Fermium's most stable isotope, fermium-257, decays into californium-253 through alpha decay or decays through spontaneous fission.

250Fm, with a half-life of 30 minutes, has been shown to be a decay product of element 254No. Chemical identification of 250Fm confirmed the production of element 102.

254Fm and heavier isotopes can be produced by intense neutron irradiation of lower elements, such as plutonium, using a process of successive neutron capture interspersed with beta decays until these mass numbers and atomic numbers are reached.

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Isotope Atomic Mass Half-Life Isotope Atomic Mass Half-Life
242Fm 242.073 0.8 ms 251Fm 251.0816 5.3 hours
243Fm 243.075 0.18 seconds 252Fm 252.0825 25.39 hours
244Fm 244.074 3.3 ms 253Fm 253.0852 3 days
245Fm 245.075 4.2 seconds 254Fm 254.0869 3.24 hours
246Fm 246.0735 1.1 seconds 255Fm 255.09 20.07 hours
247Fm 247.077 35 seconds 256Fm 256.0918 157.6 minutes
247mlFm   9.2 seconds 257Fm 257.0951 100.5 days
248Fm 248.0772 3.6 seconds 258Fm 258.097 370 us
249Fm 249.079 2.6 minutes 259Fm 259.101 1.5 seconds
250Fm 250.0795 30 minutes 260Fm   ~4ms

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Fermium Data


Atomic Structure

Atomic Radius (): unknown
Atomic Volume: unknown
Covalent Radius: unknown
Crystal Structure: unknown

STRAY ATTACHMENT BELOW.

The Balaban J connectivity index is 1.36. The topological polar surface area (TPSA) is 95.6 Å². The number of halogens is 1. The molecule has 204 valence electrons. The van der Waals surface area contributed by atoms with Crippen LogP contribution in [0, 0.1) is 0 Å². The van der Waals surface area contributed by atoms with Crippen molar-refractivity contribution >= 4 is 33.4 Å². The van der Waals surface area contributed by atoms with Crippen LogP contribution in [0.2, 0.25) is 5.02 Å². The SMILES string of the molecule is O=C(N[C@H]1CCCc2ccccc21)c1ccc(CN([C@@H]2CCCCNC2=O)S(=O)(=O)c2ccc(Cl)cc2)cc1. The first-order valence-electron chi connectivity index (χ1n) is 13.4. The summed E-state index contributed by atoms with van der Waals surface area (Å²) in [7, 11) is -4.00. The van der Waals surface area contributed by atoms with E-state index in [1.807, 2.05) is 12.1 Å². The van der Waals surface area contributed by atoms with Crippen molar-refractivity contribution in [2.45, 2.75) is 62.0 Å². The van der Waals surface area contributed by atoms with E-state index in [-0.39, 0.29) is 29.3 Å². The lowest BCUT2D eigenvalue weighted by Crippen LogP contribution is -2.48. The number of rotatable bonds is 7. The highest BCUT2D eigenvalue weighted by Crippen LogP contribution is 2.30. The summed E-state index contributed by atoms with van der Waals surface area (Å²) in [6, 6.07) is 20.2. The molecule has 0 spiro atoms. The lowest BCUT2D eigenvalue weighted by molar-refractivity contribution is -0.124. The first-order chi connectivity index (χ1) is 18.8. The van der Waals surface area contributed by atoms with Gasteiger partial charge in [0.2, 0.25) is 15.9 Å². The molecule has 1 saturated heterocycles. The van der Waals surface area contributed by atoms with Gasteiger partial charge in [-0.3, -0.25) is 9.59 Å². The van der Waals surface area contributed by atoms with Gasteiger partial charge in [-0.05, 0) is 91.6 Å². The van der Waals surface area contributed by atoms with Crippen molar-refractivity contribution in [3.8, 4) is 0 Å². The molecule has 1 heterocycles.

Ionic Radius: unknown

Chemical Properties

Electrochemical Equivalent: 3.1974 g/amp-hr
Electron Work Function: unknown
Electronegativity: 1.3 (Pauling), 1.2 (Allrod Rochow)
Heat of Fusion: unknown
First Ionization Potential: 6.5
Second Ionization Potential: unknown
Third Ionization Potential: unknown
Valence Electron Potential (-eV): unknown
Ionization Energy (eV): 6.50 eV

Physical Properties

Atomic Mass Average: 257
Boiling Point: unknown
Melting Point: 1800oK, 1527oC, 2781oF
Heat of Vaporization: unknown
Coefficient of Lineal Thermal Expansion/K-1: N/A
Electrical Conductivity: unknown
Thermal Conductivity: 0.1 W/cmK
Density: unknown
Enthalpy of Atomization: unknown
Enthalpy of Fusion: unknown
Enthalpy of Vaporization: unknown
Molar Volume: unknown
Specific Heat: unknown
Vapor Pressure: unknown
Estimated Crustal Abundance: unknown
Estimated Oceanic Abundance: unknown